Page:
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Today I walked a little further into the park, basically one road up (or about 220 extra meters) from the other place I've been going. I got pretty anxious (maybe a 6-7, where the urge to run is palpable) while walking up to where I wanted to stop, but oddly enough the anxiety pretty much died down by the time I started my 5 minute timer. I'm happy with my progress today, and it gives me some hope that maybe I can beat this thing if I keep it up. Quitting coffee has definitely helped reduce the number and the impact of my intrusive thoughts. I'm still craving it, but not quite as much as yesterday. #agoraphobiarecovery #agoraphobiachallenge #agoraphobia #panicdisorder
And then there are other, less social ways to use social media platforms in order to prepare for a trip that's inducing anxiety. Wesley, a 27-year-old psychology student from Georgia, said that YouTube videos can help him prepare. He considers himself to be in recovery, having now traveled to several states to attend a bachelor party for which he was the best man and on a vacation with his girlfriend, milestones he hopes can bring solace to others with his condition.
He says that the first-person perspective videos taken by other people driving through the areas he would be traveling in helped address a major trigger of his symptoms.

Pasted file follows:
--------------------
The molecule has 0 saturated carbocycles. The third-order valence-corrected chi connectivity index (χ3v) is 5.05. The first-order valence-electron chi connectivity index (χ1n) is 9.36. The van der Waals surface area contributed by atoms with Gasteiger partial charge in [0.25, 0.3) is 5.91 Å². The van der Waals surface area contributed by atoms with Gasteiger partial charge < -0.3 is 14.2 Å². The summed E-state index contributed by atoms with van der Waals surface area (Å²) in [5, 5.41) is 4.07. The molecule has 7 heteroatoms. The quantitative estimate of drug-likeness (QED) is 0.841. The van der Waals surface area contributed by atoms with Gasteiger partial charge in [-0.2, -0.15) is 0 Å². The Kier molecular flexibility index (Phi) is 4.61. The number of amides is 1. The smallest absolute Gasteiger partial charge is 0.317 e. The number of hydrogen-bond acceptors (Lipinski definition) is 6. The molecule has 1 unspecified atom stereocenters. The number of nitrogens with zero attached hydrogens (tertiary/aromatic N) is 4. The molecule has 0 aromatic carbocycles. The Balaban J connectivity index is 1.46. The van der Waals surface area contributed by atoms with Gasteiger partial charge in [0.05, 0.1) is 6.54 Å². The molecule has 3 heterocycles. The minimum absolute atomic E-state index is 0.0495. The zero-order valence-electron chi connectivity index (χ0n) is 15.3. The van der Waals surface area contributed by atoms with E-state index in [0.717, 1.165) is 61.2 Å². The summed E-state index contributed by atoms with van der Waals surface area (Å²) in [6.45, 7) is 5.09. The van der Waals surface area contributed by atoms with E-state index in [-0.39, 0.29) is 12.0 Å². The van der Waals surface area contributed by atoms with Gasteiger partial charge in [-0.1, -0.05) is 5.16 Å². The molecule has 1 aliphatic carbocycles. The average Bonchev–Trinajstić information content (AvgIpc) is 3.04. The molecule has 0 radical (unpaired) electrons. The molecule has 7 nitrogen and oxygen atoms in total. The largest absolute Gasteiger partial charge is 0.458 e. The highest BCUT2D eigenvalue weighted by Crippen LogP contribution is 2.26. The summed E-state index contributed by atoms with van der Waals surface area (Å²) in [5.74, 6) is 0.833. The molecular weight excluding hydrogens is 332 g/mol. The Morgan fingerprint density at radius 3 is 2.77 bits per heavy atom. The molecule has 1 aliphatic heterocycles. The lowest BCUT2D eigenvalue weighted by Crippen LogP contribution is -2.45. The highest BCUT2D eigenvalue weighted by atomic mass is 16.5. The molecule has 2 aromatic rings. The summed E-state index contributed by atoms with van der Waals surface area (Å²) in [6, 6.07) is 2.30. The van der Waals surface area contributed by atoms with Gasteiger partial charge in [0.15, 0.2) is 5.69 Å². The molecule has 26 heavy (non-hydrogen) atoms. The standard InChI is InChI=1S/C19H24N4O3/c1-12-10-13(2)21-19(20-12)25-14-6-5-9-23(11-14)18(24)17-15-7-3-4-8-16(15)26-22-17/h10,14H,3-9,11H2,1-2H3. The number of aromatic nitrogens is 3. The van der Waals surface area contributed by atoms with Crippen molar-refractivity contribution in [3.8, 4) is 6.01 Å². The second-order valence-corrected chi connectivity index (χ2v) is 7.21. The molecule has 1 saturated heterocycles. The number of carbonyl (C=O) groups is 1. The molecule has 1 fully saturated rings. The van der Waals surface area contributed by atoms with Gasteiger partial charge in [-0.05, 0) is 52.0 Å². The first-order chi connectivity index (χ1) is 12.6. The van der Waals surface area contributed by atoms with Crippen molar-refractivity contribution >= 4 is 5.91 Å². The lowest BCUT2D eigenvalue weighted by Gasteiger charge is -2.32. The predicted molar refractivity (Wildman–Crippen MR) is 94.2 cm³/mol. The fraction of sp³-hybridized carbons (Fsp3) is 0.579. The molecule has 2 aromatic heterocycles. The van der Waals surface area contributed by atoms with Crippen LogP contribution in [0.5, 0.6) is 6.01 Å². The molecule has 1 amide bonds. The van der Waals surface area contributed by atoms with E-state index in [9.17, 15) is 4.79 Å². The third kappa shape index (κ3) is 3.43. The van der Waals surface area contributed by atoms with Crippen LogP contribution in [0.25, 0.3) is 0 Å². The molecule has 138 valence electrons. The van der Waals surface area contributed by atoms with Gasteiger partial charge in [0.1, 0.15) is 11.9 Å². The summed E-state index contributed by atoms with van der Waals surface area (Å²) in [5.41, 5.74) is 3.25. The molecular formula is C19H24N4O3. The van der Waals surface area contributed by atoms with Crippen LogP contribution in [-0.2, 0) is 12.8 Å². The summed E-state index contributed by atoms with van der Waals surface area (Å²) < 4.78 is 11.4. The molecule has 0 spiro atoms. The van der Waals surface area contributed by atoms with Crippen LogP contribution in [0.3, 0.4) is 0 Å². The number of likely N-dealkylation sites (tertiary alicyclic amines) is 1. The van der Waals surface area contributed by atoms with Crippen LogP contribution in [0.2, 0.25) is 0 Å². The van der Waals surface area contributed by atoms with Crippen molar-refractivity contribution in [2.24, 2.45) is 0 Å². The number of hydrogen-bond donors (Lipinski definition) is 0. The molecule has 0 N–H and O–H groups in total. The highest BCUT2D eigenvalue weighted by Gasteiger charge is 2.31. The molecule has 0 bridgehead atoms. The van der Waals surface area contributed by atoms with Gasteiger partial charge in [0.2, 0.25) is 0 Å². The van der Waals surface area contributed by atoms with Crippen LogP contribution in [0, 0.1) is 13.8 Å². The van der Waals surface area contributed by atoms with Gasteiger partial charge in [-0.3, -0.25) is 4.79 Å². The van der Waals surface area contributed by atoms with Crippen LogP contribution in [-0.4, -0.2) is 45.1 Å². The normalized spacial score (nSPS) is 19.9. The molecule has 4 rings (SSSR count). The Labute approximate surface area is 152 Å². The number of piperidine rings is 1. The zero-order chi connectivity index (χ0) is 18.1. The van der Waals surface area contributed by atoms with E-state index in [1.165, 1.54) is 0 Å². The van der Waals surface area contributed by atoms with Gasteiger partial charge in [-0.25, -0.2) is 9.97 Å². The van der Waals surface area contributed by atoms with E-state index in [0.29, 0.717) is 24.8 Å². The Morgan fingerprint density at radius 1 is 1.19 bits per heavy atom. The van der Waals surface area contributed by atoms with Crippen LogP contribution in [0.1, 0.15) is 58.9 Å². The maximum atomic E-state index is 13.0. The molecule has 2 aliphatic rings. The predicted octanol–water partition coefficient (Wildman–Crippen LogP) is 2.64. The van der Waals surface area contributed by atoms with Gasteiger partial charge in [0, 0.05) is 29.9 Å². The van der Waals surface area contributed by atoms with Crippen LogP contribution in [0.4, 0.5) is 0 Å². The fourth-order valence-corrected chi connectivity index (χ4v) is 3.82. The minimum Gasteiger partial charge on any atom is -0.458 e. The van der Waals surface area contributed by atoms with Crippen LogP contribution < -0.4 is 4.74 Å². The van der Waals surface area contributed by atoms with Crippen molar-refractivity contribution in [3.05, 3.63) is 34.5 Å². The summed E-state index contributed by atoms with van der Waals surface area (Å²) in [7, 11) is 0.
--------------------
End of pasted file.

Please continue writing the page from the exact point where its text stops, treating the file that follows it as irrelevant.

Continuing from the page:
"A lot of my anxiety when I'm in a particular situation comes from being overstimulated," he told Vocativ. "Being confronted with that feeling in real life is jarring, so seeing it with your own eyes before you get there helps you know what to expect."
While most of these videos were not taken for this purpose, providing Wesley with relief by sheer happenstance, some people with agoraphobia have taken to sharing the videos of their own driving exposure therapy. In addition to a clear view of the open road, these videos are commonly peppered with motivational commentary and upbeat music.
Similar to how Wesley has used driving videos to help him prepare, some agoraphobics like to go on a kind of virtual test run of their planned route for the day by using Google Maps "street view" feature.
"A part of my identity before [my diagnosis] was traveling," Wesley said. "Now I'm finally getting back the feeling of excitement that comes with going somewhere new."
This article originally appeared at Vocativ.com: The tech that's helping people face their fear of going outside